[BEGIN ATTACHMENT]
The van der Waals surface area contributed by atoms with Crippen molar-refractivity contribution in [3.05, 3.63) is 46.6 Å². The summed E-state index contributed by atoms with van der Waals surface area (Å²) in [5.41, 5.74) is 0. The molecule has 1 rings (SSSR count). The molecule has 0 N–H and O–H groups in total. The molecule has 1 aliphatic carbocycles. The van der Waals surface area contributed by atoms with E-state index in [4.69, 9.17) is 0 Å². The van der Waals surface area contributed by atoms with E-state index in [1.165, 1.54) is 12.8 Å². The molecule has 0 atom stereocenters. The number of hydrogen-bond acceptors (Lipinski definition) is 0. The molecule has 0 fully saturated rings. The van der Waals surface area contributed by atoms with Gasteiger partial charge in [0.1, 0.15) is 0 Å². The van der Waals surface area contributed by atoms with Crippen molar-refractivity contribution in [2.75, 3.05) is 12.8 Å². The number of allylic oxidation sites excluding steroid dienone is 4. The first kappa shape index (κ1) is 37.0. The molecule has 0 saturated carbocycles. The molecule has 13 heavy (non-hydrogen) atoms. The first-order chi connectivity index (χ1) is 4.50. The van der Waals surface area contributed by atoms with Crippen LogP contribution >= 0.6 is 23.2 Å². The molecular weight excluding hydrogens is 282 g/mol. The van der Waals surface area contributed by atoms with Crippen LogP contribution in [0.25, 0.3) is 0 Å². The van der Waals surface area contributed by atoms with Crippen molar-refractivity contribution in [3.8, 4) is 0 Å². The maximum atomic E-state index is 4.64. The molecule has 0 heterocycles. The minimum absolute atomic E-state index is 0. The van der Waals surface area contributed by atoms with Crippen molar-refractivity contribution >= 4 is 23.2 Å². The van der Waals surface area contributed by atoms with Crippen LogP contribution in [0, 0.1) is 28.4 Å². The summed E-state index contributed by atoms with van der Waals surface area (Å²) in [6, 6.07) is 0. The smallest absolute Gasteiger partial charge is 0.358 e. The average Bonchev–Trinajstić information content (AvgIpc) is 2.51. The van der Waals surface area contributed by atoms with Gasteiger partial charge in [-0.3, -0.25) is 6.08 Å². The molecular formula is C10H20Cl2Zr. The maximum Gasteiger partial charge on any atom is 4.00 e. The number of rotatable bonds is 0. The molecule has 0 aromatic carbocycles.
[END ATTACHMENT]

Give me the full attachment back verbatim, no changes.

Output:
The van der Waals surface area contributed by atoms with Crippen molar-refractivity contribution in [3.05, 3.63) is 46.6 Å². The summed E-state index contributed by atoms with van der Waals surface area (Å²) in [5.41, 5.74) is 0. The molecule has 1 rings (SSSR count). The molecule has 0 N–H and O–H groups in total. The molecule has 1 aliphatic carbocycles. The van der Waals surface area contributed by atoms with E-state index in [4.69, 9.17) is 0 Å². The van der Waals surface area contributed by atoms with E-state index in [1.165, 1.54) is 12.8 Å². The molecule has 0 atom stereocenters. The number of hydrogen-bond acceptors (Lipinski definition) is 0. The molecule has 0 fully saturated rings. The van der Waals surface area contributed by atoms with Gasteiger partial charge in [0.1, 0.15) is 0 Å². The van der Waals surface area contributed by atoms with Crippen molar-refractivity contribution in [2.75, 3.05) is 12.8 Å². The number of allylic oxidation sites excluding steroid dienone is 4. The first kappa shape index (κ1) is 37.0. The molecule has 0 saturated carbocycles. The molecule has 13 heavy (non-hydrogen) atoms. The first-order chi connectivity index (χ1) is 4.50. The van der Waals surface area contributed by atoms with Crippen LogP contribution >= 0.6 is 23.2 Å². The molecular weight excluding hydrogens is 282 g/mol. The van der Waals surface area contributed by atoms with Crippen LogP contribution in [0.25, 0.3) is 0 Å². The van der Waals surface area contributed by atoms with Crippen molar-refractivity contribution in [3.8, 4) is 0 Å². The maximum atomic E-state index is 4.64. The molecule has 0 heterocycles. The minimum absolute atomic E-state index is 0. The van der Waals surface area contributed by atoms with Crippen molar-refractivity contribution >= 4 is 23.2 Å². The van der Waals surface area contributed by atoms with Crippen LogP contribution in [0, 0.1) is 28.4 Å². The summed E-state index contributed by atoms with van der Waals surface area (Å²) in [6, 6.07) is 0. The smallest absolute Gasteiger partial charge is 0.358 e. The average Bonchev–Trinajstić information content (AvgIpc) is 2.51. The van der Waals surface area contributed by atoms with Gasteiger partial charge in [-0.3, -0.25) is 6.08 Å². The molecular formula is C10H20Cl2Zr. The maximum Gasteiger partial charge on any atom is 4.00 e. The number of rotatable bonds is 0. The molecule has 0 aromatic carbocycles.